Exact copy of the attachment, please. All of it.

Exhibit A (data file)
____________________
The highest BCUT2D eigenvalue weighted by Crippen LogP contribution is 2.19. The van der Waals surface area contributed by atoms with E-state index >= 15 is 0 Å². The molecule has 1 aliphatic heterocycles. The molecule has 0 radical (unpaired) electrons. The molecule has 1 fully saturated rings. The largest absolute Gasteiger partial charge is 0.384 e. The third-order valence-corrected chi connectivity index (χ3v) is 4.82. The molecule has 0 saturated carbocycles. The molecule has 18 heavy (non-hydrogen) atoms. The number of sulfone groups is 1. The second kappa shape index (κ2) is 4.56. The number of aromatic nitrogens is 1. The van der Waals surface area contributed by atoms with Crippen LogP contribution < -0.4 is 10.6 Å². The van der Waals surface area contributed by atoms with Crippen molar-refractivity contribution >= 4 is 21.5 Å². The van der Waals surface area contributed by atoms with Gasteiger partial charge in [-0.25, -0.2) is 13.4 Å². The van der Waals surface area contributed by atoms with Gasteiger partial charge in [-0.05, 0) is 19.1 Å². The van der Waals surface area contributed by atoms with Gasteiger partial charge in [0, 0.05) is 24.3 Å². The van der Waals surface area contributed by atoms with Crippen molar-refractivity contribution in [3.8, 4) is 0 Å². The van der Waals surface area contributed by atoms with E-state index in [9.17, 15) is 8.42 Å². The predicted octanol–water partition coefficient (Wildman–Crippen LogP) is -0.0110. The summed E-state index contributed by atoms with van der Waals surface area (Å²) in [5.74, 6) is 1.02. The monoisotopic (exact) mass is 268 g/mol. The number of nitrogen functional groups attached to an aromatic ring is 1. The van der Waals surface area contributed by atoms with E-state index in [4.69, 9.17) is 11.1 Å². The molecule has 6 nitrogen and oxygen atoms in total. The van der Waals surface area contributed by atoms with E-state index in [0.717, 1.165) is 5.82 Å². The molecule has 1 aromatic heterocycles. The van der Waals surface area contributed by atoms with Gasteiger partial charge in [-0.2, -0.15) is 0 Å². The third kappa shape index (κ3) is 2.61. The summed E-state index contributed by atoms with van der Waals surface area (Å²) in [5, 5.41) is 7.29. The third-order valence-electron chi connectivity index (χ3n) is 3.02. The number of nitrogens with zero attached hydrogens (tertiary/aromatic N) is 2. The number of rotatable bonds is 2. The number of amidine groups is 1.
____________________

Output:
The highest BCUT2D eigenvalue weighted by Crippen LogP contribution is 2.19. The van der Waals surface area contributed by atoms with E-state index >= 15 is 0 Å². The molecule has 1 aliphatic heterocycles. The molecule has 0 radical (unpaired) electrons. The molecule has 1 fully saturated rings. The largest absolute Gasteiger partial charge is 0.384 e. The third-order valence-corrected chi connectivity index (χ3v) is 4.82. The molecule has 0 saturated carbocycles. The molecule has 18 heavy (non-hydrogen) atoms. The number of sulfone groups is 1. The second kappa shape index (κ2) is 4.56. The number of aromatic nitrogens is 1. The van der Waals surface area contributed by atoms with Crippen LogP contribution < -0.4 is 10.6 Å². The van der Waals surface area contributed by atoms with Crippen molar-refractivity contribution >= 4 is 21.5 Å². The van der Waals surface area contributed by atoms with Gasteiger partial charge in [-0.25, -0.2) is 13.4 Å². The van der Waals surface area contributed by atoms with Gasteiger partial charge in [-0.05, 0) is 19.1 Å². The van der Waals surface area contributed by atoms with Gasteiger partial charge in [0, 0.05) is 24.3 Å². The van der Waals surface area contributed by atoms with Crippen molar-refractivity contribution in [3.8, 4) is 0 Å². The van der Waals surface area contributed by atoms with E-state index in [9.17, 15) is 8.42 Å². The predicted octanol–water partition coefficient (Wildman–Crippen LogP) is -0.0110. The summed E-state index contributed by atoms with van der Waals surface area (Å²) in [5.74, 6) is 1.02. The monoisotopic (exact) mass is 268 g/mol. The number of nitrogen functional groups attached to an aromatic ring is 1. The van der Waals surface area contributed by atoms with E-state index in [4.69, 9.17) is 11.1 Å². The molecule has 6 nitrogen and oxygen atoms in total. The van der Waals surface area contributed by atoms with E-state index in [0.717, 1.165) is 5.82 Å². The molecule has 1 aromatic heterocycles. The van der Waals surface area contributed by atoms with Gasteiger partial charge in [-0.2, -0.15) is 0 Å². The third kappa shape index (κ3) is 2.61. The summed E-state index contributed by atoms with van der Waals surface area (Å²) in [5, 5.41) is 7.29. The third-order valence-electron chi connectivity index (χ3n) is 3.02. The number of nitrogens with zero attached hydrogens (tertiary/aromatic N) is 2. The number of rotatable bonds is 2. The number of amidine groups is 1.